This volume brings together a range of contributions exploring the diverse ways in which children and young people experience movements, im/mobilities, and journeys at different geographical scales and in different socio-spatial contexts. It provides a snapshot of recent work within the geographies of children and young people which has engaged with emerging conceptualizations of mobility and immobility, and builds on existing research on migration, movement, and settlement. The collection reflects the richness of current scholarship in this area, which draws on, and makes important contributions to, theoretical developments and influences both within and beyond the subdiscipline of children’s and young people’s geographies. From its initial conceptualization, this volume was not envisaged as the “definitive account” of the state of the art in research on the geographies of child and youth movements and mobilities. Rather, the intention was (and is) to open up debate and understandings about the movement and mobility of children and young people from a variety of different perspectives drawn from multiple theoretical positions and based in diverse empirical contexts. When identifying and approaching contributors, the volume editors sought to enlist a diverse set of topics and geographical contexts to be covered. The breadth of topics covered reflects the varied ways in which ideas of mobility and immobility are currently being considered by child/youth researchers. Topics covered in the volume include children’s and young people’s experiences of phenomena such as transnational migration, everyday mobility, social im/mobilities, settlement, navigations of belonging, educational mobility, medical travel, citizenship, trafficking, labor migration, borders, and boundaries. The collection is notable for the wide range of geographical contexts represented, including global South and North, and the variety of types of movements examined – from local to global mobilities, everyday to life-changing journeys – and incorporating movements bound up in different ways with processes of socio-spatial inclusion and exclusion.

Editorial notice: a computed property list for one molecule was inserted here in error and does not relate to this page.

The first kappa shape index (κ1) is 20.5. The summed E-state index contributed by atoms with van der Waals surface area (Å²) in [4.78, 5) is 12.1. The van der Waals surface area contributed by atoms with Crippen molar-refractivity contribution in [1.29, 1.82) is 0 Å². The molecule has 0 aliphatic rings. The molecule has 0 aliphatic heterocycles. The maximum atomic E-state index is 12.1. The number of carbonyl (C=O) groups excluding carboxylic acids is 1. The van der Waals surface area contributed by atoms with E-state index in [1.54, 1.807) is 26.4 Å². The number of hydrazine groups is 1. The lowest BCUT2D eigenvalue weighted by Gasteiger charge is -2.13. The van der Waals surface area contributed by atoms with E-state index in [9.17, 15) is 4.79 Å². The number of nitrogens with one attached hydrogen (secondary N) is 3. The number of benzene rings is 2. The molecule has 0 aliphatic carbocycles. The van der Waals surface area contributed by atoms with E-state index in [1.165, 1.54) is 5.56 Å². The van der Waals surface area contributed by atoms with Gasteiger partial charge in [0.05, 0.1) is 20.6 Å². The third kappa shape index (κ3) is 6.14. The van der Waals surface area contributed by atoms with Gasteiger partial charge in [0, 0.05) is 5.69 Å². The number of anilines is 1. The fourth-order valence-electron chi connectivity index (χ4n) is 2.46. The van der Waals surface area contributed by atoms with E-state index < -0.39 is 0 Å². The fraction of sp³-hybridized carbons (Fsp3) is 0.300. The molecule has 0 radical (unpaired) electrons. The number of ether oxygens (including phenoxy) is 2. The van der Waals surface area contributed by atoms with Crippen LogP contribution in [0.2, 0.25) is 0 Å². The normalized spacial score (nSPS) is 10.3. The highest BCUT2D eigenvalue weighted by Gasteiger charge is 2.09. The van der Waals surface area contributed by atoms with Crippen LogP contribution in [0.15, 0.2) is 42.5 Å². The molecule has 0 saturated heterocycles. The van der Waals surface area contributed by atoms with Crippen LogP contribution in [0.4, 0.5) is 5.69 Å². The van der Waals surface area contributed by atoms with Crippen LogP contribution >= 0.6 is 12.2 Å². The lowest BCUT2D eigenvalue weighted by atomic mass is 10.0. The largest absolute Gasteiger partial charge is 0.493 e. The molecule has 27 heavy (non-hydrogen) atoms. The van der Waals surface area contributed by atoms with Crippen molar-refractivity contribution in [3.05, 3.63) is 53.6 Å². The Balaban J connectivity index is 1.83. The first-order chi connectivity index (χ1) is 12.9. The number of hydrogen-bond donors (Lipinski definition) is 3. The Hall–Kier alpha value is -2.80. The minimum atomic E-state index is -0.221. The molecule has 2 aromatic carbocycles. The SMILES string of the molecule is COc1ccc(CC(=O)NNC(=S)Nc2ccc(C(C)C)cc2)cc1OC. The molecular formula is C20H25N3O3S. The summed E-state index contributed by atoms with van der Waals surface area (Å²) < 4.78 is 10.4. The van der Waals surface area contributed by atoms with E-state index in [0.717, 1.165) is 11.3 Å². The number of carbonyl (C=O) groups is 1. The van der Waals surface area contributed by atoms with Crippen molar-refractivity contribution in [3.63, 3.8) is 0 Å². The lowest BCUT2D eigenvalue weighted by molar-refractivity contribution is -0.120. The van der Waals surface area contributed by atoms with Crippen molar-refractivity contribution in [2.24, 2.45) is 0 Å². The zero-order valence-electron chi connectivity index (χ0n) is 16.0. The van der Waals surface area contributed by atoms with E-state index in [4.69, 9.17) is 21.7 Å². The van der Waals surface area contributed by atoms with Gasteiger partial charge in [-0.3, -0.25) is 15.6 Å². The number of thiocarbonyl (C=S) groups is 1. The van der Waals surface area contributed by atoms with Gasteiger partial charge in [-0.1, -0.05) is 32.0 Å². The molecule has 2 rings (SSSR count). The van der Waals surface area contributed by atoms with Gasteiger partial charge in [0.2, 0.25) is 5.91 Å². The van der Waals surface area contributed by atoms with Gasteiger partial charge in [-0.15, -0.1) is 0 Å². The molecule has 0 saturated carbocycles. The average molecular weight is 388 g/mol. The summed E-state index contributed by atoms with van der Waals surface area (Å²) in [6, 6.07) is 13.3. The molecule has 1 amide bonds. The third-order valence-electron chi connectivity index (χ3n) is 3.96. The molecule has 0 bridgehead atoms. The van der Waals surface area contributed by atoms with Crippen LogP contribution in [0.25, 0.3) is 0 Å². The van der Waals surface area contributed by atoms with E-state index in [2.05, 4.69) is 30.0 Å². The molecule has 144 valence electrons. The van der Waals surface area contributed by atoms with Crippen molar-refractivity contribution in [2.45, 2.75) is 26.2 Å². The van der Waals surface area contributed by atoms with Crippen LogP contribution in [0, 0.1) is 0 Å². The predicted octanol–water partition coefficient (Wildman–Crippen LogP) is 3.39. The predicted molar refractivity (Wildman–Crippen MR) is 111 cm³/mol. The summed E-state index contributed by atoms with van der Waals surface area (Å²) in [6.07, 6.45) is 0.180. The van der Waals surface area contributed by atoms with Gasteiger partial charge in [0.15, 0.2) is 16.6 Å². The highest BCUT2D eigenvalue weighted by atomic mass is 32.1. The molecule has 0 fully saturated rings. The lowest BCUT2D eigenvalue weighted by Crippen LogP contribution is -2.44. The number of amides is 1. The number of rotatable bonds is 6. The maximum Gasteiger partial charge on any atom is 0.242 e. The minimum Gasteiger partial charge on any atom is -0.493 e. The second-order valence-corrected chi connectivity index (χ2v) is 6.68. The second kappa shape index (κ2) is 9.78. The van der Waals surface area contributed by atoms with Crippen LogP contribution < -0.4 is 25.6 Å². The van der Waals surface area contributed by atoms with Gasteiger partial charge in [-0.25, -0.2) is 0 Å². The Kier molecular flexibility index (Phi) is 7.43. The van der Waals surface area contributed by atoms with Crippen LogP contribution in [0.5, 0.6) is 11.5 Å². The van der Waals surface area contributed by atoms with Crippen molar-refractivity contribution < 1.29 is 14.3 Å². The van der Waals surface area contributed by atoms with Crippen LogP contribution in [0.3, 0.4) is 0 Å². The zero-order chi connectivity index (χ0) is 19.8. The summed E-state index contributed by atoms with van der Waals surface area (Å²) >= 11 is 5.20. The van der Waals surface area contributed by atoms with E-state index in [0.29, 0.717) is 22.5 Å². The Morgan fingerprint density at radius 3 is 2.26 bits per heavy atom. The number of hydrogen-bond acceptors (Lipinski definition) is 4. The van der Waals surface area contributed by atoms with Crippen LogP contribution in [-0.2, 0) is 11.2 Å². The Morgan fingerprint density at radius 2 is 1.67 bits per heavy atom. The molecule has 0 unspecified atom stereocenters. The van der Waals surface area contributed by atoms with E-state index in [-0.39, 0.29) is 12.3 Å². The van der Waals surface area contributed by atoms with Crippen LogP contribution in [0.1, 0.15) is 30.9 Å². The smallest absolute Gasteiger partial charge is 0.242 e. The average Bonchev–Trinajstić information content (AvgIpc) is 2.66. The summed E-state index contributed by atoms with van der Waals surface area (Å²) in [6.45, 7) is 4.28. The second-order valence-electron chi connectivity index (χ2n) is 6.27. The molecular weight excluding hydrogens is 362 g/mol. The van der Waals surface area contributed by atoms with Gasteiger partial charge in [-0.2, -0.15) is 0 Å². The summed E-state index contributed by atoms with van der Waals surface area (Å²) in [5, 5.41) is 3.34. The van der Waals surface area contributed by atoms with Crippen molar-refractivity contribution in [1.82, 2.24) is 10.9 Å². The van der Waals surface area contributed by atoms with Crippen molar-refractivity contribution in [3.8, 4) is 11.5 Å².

In this way, the intention of the volume is to open up a range of interrelated questions surrounding the migration and mobility of children and young people, such as (but not limited to): who counts as child/young person?; what forms of movement (and journeys) count as migration and/or mobility?; how and why do children’s and young people’s movements matter?; how are mobilities and immobilities related?; what resources and tools do children and young people draw on as part of their experiences of movement, migration, and im/mobility?; which socio-economic and cultural barriers and borders must be negotiated as part of these experiences?; which institutions (families, schools, NGOs) and socioeconomic and political systems (health and welfare systems, labor markets, asylum, and immigration regimes) play a role shaping these movements?; what are the relevant and important scales (local, national, global) within which these processes can be examined?; how are children’s and young people’s mobilities constructed and understood?
A number of core themes are highlighted in the volume: the conceptualization of children and young people’s migration and mobilities; the relationship(s) between mobility, immobility, and social and spatial exclusion; the significance of education-related international youth mobility and migration; the mobilities of children and young people at different scales, such as localities, city spaces, and regions; the ways in which migrant children construct senses of belonging (or not) in host societies; and the roles of borders and family networks in shaping the migration and mobility of children and young people. The volume is structured around these six themes, but the themes overlap and interconnect across the chapters in different ways. In fact, taken together, the chapters highlight a number of key shared considerations that are currently of concern to those working in this field. All of the contributions are attentive to children’s and young people’s subjectivities, agency, and perspectives in the context of an adult-dominated world. Together they highlight: firstly, the complexities of children’s mobilities and the need to move beyond over-simplified and often dichotomized understandings of children’s mobilities and migrations; secondly, the importance of recognizing the diversity of geographical scales in children and young people’s movements, and in particular, of the ways in which small-scale movements intersect with global mobilities and migrations in children’s and young people’s lives; thirdly, the interdependent and relational nature of children’s and young people’s mobilities and migrations; and finally, the importance of social, material, political, and family contexts in understanding how children and young people experience mobility, immobility, and migration.
The volume highlights the centrality of mobility and movement to understanding contemporary society and in particular to understandings of the geographical worlds of children and young people. It highlights the richness of current research in the area, pointing to fruitful directions for future theoretical, conceptual, and methodological agendas and provides a valuable platform from which to further enhance geographical understandings of the children’s and young people’s movements, im/mobilities, and journeys.